LONDON: High street shops are being offered an increasing number of technology-based solutions aimed at attracting more shoppers and bridging the online-offline gap, such as tracking beacons placed within store mannequins.
Three UK fashion outlets – House of Fraser, Hawes & Curtis and Bentalls – have just begun testing the VMBeacon. This is "a version of a bluetooth light beacon," Iconeme co-founder Adrian Coe explained to Marketing. "We've custom made the beacon and it goes within our visual merchandising equipment."
In this trial the beacon has been installed in store mannequins and transmits information to customers within a 50-100m radius with an app-enabled smartphone, including details about the clothes and accessories displayed, pricing and links to purchase the items directly from the retailer's website.
And as the beacon is always on, the retailer can engage with customers even if the outlet is closed, as the shop window becomes a constant interactive selling point.
"Installing this technology in mannequins ensures it occupies a prime location and an ideal focus-point for shoppers," Iconeme Co-founder Jonathan Berlin said, "whether they are in the store itself or just passing by the window."
Media agency Maxus has also been working on technology for retailers, such as a Magic Mirror, which recognises skin tone and colouring and offers an interactive facial analysis before presenting a number of looks to try using the cosmetics available.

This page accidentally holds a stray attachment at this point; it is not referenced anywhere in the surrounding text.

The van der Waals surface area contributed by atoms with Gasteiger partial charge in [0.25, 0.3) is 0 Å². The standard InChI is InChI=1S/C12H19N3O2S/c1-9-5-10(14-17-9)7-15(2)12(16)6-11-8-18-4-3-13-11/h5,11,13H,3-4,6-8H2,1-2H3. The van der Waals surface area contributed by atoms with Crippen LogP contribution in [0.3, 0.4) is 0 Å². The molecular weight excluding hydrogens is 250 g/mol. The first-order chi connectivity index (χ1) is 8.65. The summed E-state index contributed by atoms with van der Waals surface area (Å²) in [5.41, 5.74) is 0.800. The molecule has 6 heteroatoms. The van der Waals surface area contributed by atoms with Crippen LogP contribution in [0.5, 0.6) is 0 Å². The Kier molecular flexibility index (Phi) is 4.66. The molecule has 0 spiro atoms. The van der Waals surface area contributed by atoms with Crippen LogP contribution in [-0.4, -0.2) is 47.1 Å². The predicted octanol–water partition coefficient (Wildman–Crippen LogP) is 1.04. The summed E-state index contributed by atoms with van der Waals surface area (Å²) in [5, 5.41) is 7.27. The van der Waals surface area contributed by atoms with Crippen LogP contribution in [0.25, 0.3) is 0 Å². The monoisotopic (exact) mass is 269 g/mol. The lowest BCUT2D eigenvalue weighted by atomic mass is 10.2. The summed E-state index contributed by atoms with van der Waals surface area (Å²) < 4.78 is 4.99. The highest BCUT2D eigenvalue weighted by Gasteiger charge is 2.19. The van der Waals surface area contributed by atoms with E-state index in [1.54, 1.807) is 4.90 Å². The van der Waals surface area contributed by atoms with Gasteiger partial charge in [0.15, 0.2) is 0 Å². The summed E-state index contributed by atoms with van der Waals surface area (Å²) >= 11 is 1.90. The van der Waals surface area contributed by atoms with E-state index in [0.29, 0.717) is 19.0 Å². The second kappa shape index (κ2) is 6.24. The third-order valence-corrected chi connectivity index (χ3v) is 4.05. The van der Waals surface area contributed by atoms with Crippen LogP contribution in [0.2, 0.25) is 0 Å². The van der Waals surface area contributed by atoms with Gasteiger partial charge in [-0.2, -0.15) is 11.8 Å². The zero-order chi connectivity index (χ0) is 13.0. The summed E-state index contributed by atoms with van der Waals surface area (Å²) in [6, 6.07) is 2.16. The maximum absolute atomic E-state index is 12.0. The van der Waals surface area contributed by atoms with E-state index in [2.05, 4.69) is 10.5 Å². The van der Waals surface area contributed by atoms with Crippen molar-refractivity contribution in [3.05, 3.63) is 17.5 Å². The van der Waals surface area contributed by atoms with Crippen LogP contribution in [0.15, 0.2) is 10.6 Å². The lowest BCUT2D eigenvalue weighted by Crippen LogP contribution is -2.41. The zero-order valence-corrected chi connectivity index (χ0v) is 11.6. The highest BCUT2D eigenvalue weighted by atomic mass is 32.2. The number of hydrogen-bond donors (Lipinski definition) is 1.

"We know that there is a tendency for consumers to shy away from asking for help," noted Neil Stewart, global chief client officer, Maxus. "So for the consumer this technology offers tangible benefits. For retailers and marketers … these technologies enable you to engage with your target demographic and while doing so capture invaluable data which can be used to gain a better understanding of your shopper and their individual needs".
Other innovations include a trolley app, Wayfinder, which guides consumers around a store and brings up promotions, and iShelf, a small interactive digital shelf display.
Stewart was critical, however, of the unthinking use of technology by retailers, telling MediaTel of a recent trip through Bangkok airport where he was bombarded with 63 text messages from retailers in the duty-free area.
"The challenge for using tech in the retail space is refraining from being too intrusive," he said. "It requires a balancing act between what we can do and what as a brand or retailer, we should do."
Data sourced from Marketing, MediaTel, Gigaom; additional content by Warc staff